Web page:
Global primary insurance carrier and reinsurance company Chubb has confirmed that it made a roughly $23.24 billion offer for rival the Hartford, offering $65 per share, a deal that falls short of the acquiree’s now boosted valuation of $24.36 billion.
The news broke late yesterday afternoon that Chubb was rumoured to be interested in making a significant acquisition, with the Hartford said to be its target.
At the time the Hartford, or Hartford Financial Services Group Inc., was valued at around $20.7 billion (at opening yesterday), so a rumoured $22 billion offer was a reasonable uplift to that.
The Hartford then confirmed that an unsolicited approach had been made, saying that it had received a non-binding proposal from Chubb.
The Hartford said that its Board of Directors were “carefully considering the proposal”, helped by its financial and legal advisors.
The insurers Board of Directors said they were “committed to acting in the best interests of shareholders over the long term.”
Evan Greenberg’s Chubb has now confirmed the approach was made.
Chubb explained that the proposal, which was to acquire the Hartford outright and combined with it in a largely cash deal with some stock, was an offer that it believed would be “strategically and financially compelling for both sets of shareholders and other constituencies.”
The actual offer made would value the Hartford at $65 per share, so the roughly $23.24 billion (so higher than the rumoured $22bn), which Chubb noted was a 26% premium, based on the Hartford’s 20-day volume weighted average share price of $51.70 as of March 10th 2021.
That looked very attractive, until the news broke and the Hartford’s shares soared by 19% in the day yesterday, lifting its valuation to a high of over $24.6 billion during trading, to close yesterday at $24.36 billion.
Chubb said that it had not received a response to its proposal, but that the company was “looking forward to constructive, private discussions in order to expeditiously consummate a fair transaction that benefits all of our respective stakeholders.”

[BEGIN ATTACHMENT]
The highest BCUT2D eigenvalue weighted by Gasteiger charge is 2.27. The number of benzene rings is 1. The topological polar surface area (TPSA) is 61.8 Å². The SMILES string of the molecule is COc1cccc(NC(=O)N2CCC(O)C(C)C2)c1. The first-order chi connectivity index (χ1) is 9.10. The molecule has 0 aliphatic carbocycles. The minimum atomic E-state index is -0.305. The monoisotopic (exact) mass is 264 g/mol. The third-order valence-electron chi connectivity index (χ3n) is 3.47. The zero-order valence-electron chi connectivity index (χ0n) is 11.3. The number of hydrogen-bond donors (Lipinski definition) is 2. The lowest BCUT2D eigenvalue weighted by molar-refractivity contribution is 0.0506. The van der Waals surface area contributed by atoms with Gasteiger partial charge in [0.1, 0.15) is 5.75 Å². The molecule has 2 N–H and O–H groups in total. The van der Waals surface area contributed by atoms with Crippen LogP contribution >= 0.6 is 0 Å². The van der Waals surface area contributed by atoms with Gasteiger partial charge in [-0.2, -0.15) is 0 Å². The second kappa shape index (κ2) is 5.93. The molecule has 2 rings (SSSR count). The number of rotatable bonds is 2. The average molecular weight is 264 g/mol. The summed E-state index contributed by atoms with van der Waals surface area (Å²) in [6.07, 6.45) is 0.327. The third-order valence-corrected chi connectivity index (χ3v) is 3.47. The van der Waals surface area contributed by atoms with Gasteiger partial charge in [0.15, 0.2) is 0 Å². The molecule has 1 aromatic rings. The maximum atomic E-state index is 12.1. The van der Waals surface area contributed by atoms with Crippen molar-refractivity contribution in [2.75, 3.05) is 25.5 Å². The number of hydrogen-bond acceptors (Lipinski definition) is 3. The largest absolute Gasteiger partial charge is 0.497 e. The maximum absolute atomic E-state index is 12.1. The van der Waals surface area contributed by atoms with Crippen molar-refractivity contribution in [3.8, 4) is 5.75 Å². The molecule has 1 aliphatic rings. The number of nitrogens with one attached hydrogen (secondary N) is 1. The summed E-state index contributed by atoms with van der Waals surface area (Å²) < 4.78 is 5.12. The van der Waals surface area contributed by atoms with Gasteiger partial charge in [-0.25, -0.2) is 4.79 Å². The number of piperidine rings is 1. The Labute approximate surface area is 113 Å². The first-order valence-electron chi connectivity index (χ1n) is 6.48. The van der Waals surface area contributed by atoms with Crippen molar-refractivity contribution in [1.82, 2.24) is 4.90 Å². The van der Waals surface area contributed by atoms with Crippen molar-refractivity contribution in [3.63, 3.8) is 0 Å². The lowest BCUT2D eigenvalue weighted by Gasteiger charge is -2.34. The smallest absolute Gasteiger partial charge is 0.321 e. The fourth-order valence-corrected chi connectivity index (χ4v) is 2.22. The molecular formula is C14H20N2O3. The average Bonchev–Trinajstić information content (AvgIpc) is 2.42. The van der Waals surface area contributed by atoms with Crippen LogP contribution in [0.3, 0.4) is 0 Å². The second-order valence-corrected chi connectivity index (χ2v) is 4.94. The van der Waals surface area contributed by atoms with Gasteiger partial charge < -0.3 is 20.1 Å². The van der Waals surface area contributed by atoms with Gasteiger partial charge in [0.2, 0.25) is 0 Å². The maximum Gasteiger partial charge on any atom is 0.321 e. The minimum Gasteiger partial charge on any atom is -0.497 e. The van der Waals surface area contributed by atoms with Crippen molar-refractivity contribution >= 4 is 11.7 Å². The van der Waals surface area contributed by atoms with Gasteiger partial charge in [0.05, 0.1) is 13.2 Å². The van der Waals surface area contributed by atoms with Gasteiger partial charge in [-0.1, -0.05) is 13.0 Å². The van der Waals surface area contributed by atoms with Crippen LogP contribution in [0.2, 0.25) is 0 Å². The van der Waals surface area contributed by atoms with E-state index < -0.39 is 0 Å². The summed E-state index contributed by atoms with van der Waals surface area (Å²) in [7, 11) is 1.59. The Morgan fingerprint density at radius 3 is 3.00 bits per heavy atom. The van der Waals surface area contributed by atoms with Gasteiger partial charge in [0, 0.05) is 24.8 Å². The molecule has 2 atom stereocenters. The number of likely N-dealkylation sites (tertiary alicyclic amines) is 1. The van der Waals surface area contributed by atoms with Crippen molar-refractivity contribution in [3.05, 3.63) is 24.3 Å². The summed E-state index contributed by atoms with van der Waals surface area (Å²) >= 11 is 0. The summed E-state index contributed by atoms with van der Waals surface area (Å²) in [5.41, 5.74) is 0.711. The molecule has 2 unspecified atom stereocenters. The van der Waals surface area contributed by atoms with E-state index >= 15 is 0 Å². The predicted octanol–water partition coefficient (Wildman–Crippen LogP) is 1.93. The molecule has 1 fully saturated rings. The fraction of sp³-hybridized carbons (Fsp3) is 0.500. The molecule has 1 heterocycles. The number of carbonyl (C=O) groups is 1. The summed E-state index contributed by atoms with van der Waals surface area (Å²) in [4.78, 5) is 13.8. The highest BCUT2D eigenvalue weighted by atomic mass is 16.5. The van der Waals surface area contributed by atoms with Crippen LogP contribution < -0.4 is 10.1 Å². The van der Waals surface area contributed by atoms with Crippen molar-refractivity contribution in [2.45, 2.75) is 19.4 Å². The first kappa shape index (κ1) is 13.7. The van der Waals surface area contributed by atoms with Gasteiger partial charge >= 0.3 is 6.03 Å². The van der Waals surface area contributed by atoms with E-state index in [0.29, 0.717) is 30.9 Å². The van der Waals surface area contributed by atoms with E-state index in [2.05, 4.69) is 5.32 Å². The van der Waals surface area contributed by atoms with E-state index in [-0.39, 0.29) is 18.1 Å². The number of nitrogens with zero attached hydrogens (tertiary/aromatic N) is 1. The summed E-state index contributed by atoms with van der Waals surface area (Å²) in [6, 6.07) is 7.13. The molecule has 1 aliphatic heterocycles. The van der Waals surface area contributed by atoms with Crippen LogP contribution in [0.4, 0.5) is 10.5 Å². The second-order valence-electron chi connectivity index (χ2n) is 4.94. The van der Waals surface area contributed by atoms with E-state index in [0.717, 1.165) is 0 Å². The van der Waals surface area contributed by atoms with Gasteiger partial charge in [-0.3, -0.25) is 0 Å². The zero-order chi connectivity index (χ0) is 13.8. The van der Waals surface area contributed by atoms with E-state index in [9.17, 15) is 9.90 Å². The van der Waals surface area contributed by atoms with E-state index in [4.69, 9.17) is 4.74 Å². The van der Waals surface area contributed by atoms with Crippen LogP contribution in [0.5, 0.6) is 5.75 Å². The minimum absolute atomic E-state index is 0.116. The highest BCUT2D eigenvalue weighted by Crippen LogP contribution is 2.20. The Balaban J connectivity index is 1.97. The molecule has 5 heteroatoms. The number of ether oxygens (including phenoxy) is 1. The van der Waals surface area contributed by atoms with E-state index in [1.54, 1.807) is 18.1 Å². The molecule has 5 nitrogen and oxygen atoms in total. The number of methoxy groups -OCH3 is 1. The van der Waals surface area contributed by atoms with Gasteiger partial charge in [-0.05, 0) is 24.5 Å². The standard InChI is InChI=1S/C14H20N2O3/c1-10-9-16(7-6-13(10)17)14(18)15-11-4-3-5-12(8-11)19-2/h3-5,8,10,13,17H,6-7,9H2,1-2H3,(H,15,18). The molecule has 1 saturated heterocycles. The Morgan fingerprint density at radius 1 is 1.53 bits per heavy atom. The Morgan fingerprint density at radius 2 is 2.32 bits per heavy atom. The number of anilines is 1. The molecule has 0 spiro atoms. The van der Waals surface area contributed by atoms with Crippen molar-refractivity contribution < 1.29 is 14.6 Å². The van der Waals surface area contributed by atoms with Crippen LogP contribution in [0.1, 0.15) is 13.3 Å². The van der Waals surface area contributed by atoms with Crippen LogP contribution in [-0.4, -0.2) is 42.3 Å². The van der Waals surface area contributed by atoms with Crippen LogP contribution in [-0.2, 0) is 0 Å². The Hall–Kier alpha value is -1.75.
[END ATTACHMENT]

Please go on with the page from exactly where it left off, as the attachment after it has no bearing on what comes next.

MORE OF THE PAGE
No agreement has been reached, Chubb continued, adding that there’s no assurance any deal would be consummated between itself and the Hartford and no assurance as to any deals structure, or timing.
With the Hartford now valued higher than Chubb’s offer, it remains to be seen whether the pair can find a way to complete a combination.
It is a compelling deal, with benefits of additional scale for Chubb and value creation for the Hartford’s shareholders, and an overall global insurance and reinsurance entity valued much nearer to $100 billion the likely end-point (based on Chubb’s market-cap around $77bn), if a way forward can be identified.
Could a counter offer come in, now that the Hartford’s Board may be thinking whether there is a better offer that more closely matches its new-found valuation? Perhaps.
But Chubb would be a great partner for the Hartford, as the synergies are evident and it’s possible there may not be a better offer out there anyway.
The Hartford has a leading small business insurance franchise, which would be a strong complement to Chubb’s leading large commercial insurance operations.
Additionally, Chubb’s use of reinsurance capital could bring efficiencies to the combined venture, while its reinsurance underwriting and truly global footprint adds a level of diversification the Hartford has not had.